Dan Gilbert is putting a much better spin on LeBron James leaving now.
Not the right one, but at least one that sounds reasonable and lacks Comic Sans font.
In a story about rebuilding the Cavaliers at the News-Herald, here is what Gilbert said about the effort.
“We weren’t as focused on the long term (before James left),” he said. “We’ll build the right way. It’s absolutely refreshing and challenging and we’re all looking forward to building the Cleveland Cavaliers into a premier team.
“We didn’t achieve the ultimate goal (with James). It can’t be a one-person show. We have to have a team approach and a team effort to make it happen.”
It sounds good, but he’s wrong.
He’s right that you need to build a team. But he’s wrong about this — you need a superstar or two. Look at the NBA champions in the last 30 years: The Lakers had Magic and Kareem, then Kobe with Shaq and Gasol; The Celtics had Larry Bird with McHale and Parish, now KG as part of the big three; the Bulls had Jordan and Pippen; the Spurs had Tim Duncan; the Rockets had Hakeem the Dream; the Heat had Dwyane Wade and Shaq.
You get the idea? You need a superstar. The only ream really not to have one was the 2004 Pistons and they were a defensive juggernaut with some quality offensive players. And they are the exception.
Now, you have to do a better job putting quality players that fit the system around your superstar — that is where the Cavaliers failed. What was the system? They had a defensive minded coach in Mike Brown then gave him defensively limited players like Shaq. Gilbert is right that there was a focus on the short term, but there had to be because the goal was to win now and keep LeBron.
So go ahead and think long term, Gilbert. But you still need some superstars. Sorry, it’s just how you really win at the top level of basketball.
The power dynamics within the Clippers are shifting, and the ground apparently hasn’t settled yet.
Doc Rivers has been stripped of his presidency. Jerry West became a consultant. Lawrence Frank now holds the most prestigious title in the front office, and newly hired Michael Winger will report to him. Also falling under Frank in the organizational chart? Trent Redden.
Kevin Arnovitz of ESPN:
Longtime Cleveland Cavaliers executive Trent Redden will join the LA Clippers’ front-office staff as assistant general manager, league sources said on Monday.
Redden was ousted in Cleveland with David Griffin. He’ll help the Clippers simply by providing another capable executive. They’ve long needed to add front-office employees (and pay for them).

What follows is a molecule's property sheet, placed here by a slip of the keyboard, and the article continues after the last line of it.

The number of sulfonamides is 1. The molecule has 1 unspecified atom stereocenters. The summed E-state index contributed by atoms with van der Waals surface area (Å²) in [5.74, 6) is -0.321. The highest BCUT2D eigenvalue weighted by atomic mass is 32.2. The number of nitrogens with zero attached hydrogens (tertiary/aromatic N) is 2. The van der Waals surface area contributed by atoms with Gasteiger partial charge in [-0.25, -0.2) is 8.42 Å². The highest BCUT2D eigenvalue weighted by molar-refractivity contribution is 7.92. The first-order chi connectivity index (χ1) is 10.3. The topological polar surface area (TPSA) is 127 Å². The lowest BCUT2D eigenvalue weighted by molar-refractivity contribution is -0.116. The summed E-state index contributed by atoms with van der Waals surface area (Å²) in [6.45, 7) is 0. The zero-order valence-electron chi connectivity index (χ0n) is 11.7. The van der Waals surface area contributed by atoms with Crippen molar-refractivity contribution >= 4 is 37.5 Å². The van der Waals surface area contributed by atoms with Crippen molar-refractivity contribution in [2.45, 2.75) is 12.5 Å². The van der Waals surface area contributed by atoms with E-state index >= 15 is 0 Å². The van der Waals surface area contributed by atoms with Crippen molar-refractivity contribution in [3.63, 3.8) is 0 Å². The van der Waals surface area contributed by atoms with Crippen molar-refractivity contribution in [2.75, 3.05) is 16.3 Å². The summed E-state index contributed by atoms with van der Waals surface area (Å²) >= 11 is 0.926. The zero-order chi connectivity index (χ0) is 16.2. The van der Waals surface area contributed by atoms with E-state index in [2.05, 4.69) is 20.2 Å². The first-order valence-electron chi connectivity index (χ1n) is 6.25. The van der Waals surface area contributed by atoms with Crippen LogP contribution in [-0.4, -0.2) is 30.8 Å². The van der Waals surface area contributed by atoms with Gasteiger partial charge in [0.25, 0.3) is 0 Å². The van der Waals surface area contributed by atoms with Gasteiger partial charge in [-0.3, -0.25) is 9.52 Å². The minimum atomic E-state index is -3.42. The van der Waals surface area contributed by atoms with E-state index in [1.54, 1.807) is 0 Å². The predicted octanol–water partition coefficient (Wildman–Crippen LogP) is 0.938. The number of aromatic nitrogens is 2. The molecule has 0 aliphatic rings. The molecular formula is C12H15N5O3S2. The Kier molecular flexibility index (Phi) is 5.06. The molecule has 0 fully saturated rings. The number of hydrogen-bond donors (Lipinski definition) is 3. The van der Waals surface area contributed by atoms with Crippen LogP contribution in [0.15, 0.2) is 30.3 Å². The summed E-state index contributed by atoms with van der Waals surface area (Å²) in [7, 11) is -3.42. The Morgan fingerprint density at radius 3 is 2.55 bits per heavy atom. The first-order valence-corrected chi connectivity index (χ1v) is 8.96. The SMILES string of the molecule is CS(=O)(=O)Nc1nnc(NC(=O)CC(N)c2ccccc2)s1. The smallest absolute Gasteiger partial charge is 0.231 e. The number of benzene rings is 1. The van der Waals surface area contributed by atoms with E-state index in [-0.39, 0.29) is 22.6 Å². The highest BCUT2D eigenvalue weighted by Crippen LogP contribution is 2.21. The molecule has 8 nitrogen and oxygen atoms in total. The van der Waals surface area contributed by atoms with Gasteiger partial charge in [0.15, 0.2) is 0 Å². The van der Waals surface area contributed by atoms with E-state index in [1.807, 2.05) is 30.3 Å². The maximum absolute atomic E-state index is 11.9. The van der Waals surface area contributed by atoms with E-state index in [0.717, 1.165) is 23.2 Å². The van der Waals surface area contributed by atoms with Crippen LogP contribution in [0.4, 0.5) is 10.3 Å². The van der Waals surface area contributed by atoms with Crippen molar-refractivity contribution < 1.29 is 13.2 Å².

But Redden also exacerbates the issue of Frank’s underlings having far more front-office experience than him. As the Clippers try to establish their new setup, we’ll see whether that creates complications.
Warriors coach Steve Kerr has missed significant time the last two seasons due to complications from back surgery.
Could those issues derail his career?
Kerr, via Scott Ostler of the San Francisco Chronicle:
“I fully expect to coach all year,” Kerr says in a no-nonsense tone. “That’s my expectation. And for many years to come.”
On the most basic level, it’d be good if Kerr feels well enough to coach. The headaches sound miserable, regardless of his job.
But it’d also be ideal if the NBA didn’t lose one of its best coaches just as he’s getting started. The 51-year-old Kerr might wind up the greatest coach of all time. Obviously that’s a long way off, but he has that potential – health permitting.
The Hawks began last season with just two point guards, one fewer than most teams – especially notable because neither starter Dennis Schroder nor backup Malcolm Delaney was experienced for his role.
Schroder and Delaney return, but Atlanta is adding another option – Quinn Cook.
Shams Charania of Yahoo Sports:
Cook is a borderline NBA player. He might not make the regular-season roster. He also might supplant Delaney for a rotation spot.
A 24-year-old who has spent most of the last two years in the D-League (also getting stints with the Mavericks and Pelicans), Cook is a good outside shooter. He’s also steady, if unspectacular, in his lead-guard duties.
This is a solid flier at a position the Hawks could use depth.
The Knicks signing Nigel Hayes leaked first.
But New York didn’t stop there.
The New York Knickerbockers announced today that the team has signed forwards Jamel Artis and Nigel Hayes and guard Xavier Rathan-Mayes.
Like Hayes, Artis (Pittsburgh) and Rathan-Mayes (Florida State) went undrafted this year – making them eligible to be waived and assigned to the Knicks’ minor-league affiliate. That’s likely all three’s fate.
But first, each will have an opportunity to make the regular-season roster. The Knicks have just 14 players with guaranteed salaries, leaving one roster spot for someone on a standard contract. Chasson Randle (unguaranteed) is the incumbent choice, but these three could supplant him.